Community Music Programmes: Why – and How – to Set One Up
Music and community are two closely interlinked concepts. Music is often attributed to the development of modern storytelling, as epic poems and tales set to song would shift over time to the literature we know today. The other half of this story is the communality of storytelling, and the sharing of song – something we still do today, but in ways perhaps unrecognisable from days past.
Music is so many things, from passion to skill and even vocation. The true community potential of music remains alive in local and grassroots venues across the country, but is otherwise embattled by devastating government cuts and funding shortages.
With programmes to cultivate musical talent and creativity lacking locally, you might see room to build a programme of your own – to bring the community together, to coax out fresh emotional and social skills in younger people, and to raise awareness of just how important community cohesion is. But how would you go about starting such a programme?
The Bones of the Programme
First, you need to carefully consider exactly what your target demographic looks like within your community. A lot of music’s societal good is found in connection and communication, and if the crux of your programme doesn’t speak to the people you want to empower or impact, then yours will be a programme of diminishing returns.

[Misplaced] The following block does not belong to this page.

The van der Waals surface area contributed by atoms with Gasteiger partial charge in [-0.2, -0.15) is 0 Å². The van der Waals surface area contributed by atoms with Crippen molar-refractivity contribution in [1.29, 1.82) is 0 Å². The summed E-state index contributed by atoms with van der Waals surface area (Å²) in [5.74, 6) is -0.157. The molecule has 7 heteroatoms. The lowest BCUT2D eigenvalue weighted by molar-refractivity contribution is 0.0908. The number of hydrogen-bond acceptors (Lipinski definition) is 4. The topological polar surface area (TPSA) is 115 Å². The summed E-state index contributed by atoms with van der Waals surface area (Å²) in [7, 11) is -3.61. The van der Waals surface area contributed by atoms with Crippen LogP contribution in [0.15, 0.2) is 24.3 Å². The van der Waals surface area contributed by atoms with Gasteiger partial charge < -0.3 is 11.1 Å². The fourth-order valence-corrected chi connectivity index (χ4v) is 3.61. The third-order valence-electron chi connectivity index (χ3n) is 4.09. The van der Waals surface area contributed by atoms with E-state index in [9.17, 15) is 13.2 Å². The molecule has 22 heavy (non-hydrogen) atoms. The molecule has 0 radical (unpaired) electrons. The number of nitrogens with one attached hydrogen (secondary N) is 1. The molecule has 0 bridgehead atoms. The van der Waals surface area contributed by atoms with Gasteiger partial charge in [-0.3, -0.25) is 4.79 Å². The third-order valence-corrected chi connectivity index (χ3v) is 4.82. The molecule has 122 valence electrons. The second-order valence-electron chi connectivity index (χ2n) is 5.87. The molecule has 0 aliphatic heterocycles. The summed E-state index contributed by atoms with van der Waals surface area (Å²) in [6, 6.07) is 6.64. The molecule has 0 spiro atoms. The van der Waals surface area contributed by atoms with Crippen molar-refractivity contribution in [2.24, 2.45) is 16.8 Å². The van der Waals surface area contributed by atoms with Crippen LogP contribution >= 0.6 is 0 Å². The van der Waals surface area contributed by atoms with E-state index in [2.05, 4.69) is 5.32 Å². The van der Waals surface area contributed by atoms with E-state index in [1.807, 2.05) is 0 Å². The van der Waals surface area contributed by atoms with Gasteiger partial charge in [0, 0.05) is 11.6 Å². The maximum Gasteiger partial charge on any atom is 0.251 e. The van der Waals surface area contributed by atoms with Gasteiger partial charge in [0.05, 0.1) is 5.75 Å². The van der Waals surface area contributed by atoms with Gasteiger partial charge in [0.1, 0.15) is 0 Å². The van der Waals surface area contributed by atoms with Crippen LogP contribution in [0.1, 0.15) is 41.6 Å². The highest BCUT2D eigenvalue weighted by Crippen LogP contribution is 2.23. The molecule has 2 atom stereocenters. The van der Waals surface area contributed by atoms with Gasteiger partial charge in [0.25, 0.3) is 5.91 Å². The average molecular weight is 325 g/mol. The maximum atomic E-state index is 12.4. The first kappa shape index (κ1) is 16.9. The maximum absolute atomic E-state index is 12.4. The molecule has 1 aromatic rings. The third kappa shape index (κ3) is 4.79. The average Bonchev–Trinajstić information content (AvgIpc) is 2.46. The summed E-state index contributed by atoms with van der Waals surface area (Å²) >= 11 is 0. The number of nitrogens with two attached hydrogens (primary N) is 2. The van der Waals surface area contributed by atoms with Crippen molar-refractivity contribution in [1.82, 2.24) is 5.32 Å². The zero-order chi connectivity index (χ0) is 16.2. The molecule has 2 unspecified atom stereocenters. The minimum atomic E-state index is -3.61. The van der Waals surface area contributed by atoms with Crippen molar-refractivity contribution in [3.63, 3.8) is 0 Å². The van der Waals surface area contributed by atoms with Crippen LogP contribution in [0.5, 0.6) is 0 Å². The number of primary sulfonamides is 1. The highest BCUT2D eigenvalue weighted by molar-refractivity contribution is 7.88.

Of course, there is a place for every discipline in practically every community, but effectiveness is just as crucial to setting up a community programme as validity. You might better engage younger members of the community with ‘band lessons’ or curated time in rehearsal spaces with professional DJ equipment; for wider community outreach, guided songwriting or even guided song might be more suited.
More practically speaking, it could be helpful to treat your programme plan as a business plan; to set clear goals and ambitions, and to define exactly what infrastructure you will need to run your programme. This infrastructure is not only physical – i.e.: instruments, equipment, premises and even stationery – but also logistical.
For example, in running sessions you adopt liability for the health and safety of attendees, rendering insurance a key consideration. You also need to think about how many hands you may need on deck, and whether volunteers will plug that need effectively.
The physical location of your programme is also a major aspect of your programme planning. Accessibility is vital to ensuring your programme truly welcomes all of the community. The hub you choose should be close to transport links and boast step-free access, at minimum.
Lastly, the content of your programme is largely up to you as a planner and organiser. However, canvassing for opinion from other music practitioners and experts can be extremely valuable in building out the rubric of your programme to better suit your purpose.